The Upper Extremities

There are three parts to each upper extremity (left and right).  They are:  the arm, the forearm, and the hand.

The arm, also called the brachium, is the area between the shoulder and elbow.  It consists of a single bone, the humerus.  The humerus is the largest bone in the upper extremities.  The rounded top of the humerus fits into the scapula in the shoulder girdle.  The bottom portion of the humerous has two indentions where it connects to the radius and the ulna.  The radius connects to the humerus on the side farthest from the body while the ulna connects to the humerus on the side closest to the body.  The humerus, together with the ulna, forms the elbow.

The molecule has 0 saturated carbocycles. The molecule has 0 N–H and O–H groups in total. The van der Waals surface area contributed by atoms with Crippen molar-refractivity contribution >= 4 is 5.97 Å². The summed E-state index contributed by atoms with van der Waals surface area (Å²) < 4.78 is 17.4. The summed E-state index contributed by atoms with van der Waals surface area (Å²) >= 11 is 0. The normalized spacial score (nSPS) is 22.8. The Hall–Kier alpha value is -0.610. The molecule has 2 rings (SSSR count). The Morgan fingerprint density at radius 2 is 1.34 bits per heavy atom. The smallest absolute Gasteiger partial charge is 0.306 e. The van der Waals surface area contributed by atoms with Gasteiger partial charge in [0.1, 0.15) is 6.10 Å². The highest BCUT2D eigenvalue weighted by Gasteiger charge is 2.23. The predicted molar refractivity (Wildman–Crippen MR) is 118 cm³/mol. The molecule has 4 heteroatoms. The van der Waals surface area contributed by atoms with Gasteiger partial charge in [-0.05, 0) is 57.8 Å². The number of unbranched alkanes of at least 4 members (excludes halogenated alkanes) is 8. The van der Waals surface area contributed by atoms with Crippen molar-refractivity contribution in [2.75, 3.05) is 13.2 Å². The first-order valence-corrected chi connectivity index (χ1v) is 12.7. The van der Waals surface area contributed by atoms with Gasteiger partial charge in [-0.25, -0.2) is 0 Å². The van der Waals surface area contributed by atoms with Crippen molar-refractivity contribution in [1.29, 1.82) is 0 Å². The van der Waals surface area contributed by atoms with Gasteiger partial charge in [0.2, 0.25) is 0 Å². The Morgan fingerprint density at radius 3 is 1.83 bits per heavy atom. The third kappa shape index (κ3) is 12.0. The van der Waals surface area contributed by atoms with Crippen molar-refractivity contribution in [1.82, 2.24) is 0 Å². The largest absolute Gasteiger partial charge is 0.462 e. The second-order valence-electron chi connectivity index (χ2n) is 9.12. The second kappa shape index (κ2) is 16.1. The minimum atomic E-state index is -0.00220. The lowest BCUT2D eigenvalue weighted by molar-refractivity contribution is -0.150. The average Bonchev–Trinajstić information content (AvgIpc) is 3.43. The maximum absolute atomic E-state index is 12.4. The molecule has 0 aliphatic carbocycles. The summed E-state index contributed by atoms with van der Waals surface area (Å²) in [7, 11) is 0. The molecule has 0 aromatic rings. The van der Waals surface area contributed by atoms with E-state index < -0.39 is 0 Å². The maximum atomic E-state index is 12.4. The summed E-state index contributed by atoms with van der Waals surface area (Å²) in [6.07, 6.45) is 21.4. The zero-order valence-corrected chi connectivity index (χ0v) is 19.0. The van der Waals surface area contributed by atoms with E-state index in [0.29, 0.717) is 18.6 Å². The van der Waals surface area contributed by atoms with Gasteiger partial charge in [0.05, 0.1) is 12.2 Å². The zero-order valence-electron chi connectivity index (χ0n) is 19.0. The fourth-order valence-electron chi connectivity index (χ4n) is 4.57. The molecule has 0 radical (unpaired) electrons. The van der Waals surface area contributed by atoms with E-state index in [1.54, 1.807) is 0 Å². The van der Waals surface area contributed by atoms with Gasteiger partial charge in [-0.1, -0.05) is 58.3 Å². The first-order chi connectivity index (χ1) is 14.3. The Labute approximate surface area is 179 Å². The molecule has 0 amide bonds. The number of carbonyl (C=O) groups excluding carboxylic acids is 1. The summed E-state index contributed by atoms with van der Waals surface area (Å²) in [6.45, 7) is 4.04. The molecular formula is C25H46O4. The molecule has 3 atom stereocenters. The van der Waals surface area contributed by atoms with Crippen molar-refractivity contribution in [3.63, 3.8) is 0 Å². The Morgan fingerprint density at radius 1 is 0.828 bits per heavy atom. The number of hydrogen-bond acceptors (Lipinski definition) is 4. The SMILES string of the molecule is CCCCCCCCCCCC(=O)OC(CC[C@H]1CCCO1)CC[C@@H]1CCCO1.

The forearm is the area between the elbow and the wrist.  It is made up of two bones:  the radius (side farthest from the body) and the ulna (side closest to the body).  The ulna is the longer of the two bones, and, together with the humerus, forms the elbow.  The radius contributes to movement in the wrist.

The hand is made up of 27 different bones that are divided into three categories:  carpus (wrist), metacarpus (palm), and phalanges (fingers).  The wrist is made up of eight carpal bones that are connected to one another by ligaments.  The palm is made up of five metacarpal bones that are numbered I-V, beginning at the thumb.  The metacarpals connect to the carpals, and to the fingers of the bones.  The fingers are made up of 14 bones (phalanges).  Below is a diagram that shows the placement of all 27 bones in the wrist and hand.